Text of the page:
In the November 27, 2019 edition of The Legal Intelligencer Edward T. Kang, managing member of Kang Haggerty wrote “Changing Consumer Data and Protection Regulations for Companies and Their Counsel.”
Although a European regulation, the GDPR has affected American companies and, as it appears, has also begun to shape American law and policy. GDPR’s strict regulations and rules do not simply apply within the EU and the European economic area—it affects anyone who does business with a person living in those countries.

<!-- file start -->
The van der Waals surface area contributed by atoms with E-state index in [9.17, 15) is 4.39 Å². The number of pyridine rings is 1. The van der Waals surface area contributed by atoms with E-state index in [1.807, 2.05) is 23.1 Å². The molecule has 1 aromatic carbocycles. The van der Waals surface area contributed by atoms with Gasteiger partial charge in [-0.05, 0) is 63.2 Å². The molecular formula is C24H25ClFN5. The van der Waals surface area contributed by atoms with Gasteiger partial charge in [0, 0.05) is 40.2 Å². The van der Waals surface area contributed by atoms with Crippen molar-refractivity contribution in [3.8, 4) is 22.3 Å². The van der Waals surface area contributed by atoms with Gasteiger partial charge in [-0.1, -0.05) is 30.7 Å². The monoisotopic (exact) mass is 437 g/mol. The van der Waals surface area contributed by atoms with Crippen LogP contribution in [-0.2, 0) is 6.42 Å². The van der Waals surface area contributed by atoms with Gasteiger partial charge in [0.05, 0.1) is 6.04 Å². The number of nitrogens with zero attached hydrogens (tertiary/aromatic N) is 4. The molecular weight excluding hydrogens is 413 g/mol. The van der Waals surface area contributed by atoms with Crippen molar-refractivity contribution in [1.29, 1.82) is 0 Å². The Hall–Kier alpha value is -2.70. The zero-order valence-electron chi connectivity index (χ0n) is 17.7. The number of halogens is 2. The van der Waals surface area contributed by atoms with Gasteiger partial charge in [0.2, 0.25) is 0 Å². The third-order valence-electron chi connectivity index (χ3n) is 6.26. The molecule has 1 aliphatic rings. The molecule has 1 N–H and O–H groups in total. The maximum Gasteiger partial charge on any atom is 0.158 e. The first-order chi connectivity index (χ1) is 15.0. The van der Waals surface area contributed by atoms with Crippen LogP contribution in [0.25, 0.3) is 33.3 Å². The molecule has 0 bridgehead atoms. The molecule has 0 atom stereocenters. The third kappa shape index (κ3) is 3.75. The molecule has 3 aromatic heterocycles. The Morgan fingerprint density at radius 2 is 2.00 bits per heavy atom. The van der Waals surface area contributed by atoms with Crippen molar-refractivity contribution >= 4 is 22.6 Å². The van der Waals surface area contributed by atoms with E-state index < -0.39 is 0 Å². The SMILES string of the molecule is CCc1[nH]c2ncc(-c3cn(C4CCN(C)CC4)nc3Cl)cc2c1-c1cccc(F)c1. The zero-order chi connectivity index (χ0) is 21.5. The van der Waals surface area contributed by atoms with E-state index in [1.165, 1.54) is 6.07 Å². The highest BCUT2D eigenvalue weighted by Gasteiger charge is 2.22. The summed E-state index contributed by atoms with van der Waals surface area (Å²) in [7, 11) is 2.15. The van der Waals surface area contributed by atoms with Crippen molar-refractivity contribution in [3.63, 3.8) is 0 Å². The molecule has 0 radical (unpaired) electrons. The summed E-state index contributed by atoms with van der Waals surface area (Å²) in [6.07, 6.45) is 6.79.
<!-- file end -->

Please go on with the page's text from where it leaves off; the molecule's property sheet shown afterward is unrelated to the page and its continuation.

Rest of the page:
Last year, I wrote an article that discussed the implications of the European Union’s (EU) General Data Protection Regulation (commonly referred to as GDPR), which came into effect last May. GDPR’s goal was to create and to ensure the rights of European Union and European economic area citizens to protect their personal data. In the wake of numerous data breaches and many company’s morally gray handling of their customers’ personal data, the implementation of the GDPR gives people the chance to understand better and control the dissemination and use of their personal data. The regulation also insists upon a high level of care from any data handler so that personal information is better protected.